The new jail is coming. What does that mean for people in Queens Criminal Court?

It was business as usual inside Queens Criminal Court Thursday, even as the City Council voted on a new jail plan that will forever change proceedings and daily life at the courthouse.  Eagle  photos by David Brand.

It was business as usual inside Queens Criminal Court Thursday, even as the City Council voted on a new jail plan that will forever change proceedings and daily life at the courthouse. Eagle photos by David Brand.

By David Brand

A new jail will soon rise in Kew Gardens; the old, vacant one will be demolished. A parking lot will one day sprawl across 82nd Avenue. And starting in 2026, buses will no longer shuttle people charged with crimes back and forth between Rikers Island and the Queens Criminal Courthouse.

But on Thursday, an hour before the City Council began to vote in favor of an unprecedented plan to build four new jails as part of the effort to close Rikers Island, it was business as usual at the courthouse on Queens Boulevard. 

Anxious defendants conferred with attorneys outside courtrooms and prosecutors hustled through the hallways on their way to hearings. Corrections officers kept watch. 

They had opinions on the new jail, though. 

“I’m in favor of the jail plan,” said defense attorney Victoria Brown-Douglas, as she stood with her 18-year-old client outside a first-floor courtroom. “It paves the way to re-entry and brings jobs to the community.”

“Every time I go to Rikers Island I feel like I’m going to a plantation,” she added.

Her client, charged with robbery and facing three years in prison, just got off Rikers Island after nearly a month in jail. He said he plans to re-enroll in high school, which he dropped out of when his family moved from the Bronx to Brooklyn.

“I don’t want to go [to Rikers] again,” he said. “Or any other jail.”   

A family huddled outside the courthouse after a loved one’s hearing. He was on his way back to Rikers.

“They’re opening new jails, but what’s the difference?” said Phianna, a family member who declined to give her last name. “Rikers is a hell hole. We all know that. What’s the difference going to be?”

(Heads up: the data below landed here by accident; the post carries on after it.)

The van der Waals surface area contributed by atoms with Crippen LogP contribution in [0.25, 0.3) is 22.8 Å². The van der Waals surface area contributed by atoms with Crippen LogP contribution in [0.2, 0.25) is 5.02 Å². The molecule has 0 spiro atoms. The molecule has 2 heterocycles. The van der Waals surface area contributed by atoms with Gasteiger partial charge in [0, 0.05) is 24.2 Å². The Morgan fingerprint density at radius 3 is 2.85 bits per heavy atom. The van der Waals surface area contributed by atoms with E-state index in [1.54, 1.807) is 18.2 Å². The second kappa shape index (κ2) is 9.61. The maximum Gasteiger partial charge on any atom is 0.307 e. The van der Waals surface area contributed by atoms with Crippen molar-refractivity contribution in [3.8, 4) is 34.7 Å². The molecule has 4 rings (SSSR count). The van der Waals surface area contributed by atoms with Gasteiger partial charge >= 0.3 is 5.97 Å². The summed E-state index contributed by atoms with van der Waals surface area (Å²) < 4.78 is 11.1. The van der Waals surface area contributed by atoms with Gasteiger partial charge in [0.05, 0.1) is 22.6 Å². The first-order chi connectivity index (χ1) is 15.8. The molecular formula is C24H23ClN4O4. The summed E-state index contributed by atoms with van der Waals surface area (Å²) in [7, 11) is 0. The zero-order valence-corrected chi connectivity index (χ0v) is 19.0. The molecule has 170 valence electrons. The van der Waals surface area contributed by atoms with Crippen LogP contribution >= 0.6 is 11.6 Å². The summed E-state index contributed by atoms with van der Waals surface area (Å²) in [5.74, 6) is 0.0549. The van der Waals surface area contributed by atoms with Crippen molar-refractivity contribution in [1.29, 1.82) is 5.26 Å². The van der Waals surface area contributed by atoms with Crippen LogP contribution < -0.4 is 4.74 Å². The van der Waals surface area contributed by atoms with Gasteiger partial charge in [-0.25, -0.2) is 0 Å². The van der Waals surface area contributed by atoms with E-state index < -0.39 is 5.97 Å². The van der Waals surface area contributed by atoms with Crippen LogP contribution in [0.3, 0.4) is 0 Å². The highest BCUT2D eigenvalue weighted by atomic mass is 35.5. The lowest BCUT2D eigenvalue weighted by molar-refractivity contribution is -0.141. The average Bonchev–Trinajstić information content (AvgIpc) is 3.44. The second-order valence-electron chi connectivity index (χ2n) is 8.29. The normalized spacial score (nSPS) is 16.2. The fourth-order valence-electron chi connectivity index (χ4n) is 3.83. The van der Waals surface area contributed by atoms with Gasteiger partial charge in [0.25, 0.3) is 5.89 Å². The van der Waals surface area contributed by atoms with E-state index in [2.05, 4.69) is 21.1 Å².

Other court visitors were also skeptical of the plan to build a new jail in every borough but Staten Island. One man had never heard of the first Universal Land Use Review Procedure application to incorporate multiple sites across four boroughs until Thursday, but he immediately echoed the opposition of the No New Jails coalition.

“What? They’re using taxpayer money to build new prisons?” the man said. He declined to give his name while waiting to make a court appearance to get a disposition on a low-level offense.

“The jail population is going down so why open new jails?” he continued. “What we need is jobs.”

Another man waiting to make a court appearance had a more pragmatic perspective. He said he spent a “horrible” week on Rikers, but he understands that the city will need some detention facilities to house detainees.

“It should definitely be shut down. I’ve been there and the things you see are exactly like you hear,” he said. “I’m excited for Rikers to close. I see why they want the new jails though.” 

Defendants and family members aren’t the only ones affected by the specific plan to construct a new jail behind the courthouse. Court personnel will feel the impact — sometimes literally as the nearby demolition and construction shake the walls.

Several court officers said they thought the plan was a bad idea, but not for ideological reasons.

“It’s going to be a disaster,” said one court officer standing near the courthouse entrance. “All the Corrections people are gonna come to park. There’s no parking as it is.”

Indeed, court visitors often have to park in expensive garages or find spots in residential Briarwood, on the other side of the Van Wyck Expressway.

“Ask the people of the neighborhood what they think of it,” added another court officer, who said he may try to transfer to Civil Court in Jamaica.

Queens Community Board 9 unanimously rejected the plan in May, while residents of Kew Gardens and Briarwood have opposed the proposed jail tower, citing parking and safety concerns. Councilmember Karen Koslowitz’s support for the plan hinged on the city building a municipal parking lot before beginning construction of the 195-foot tower.

Then there were the nihilists — or at least those who didn’t want to share a hot take with a guy carrying a notebook.

“I just keep my head down and go to work,” said one court officer. “It doesn’t make any difference.”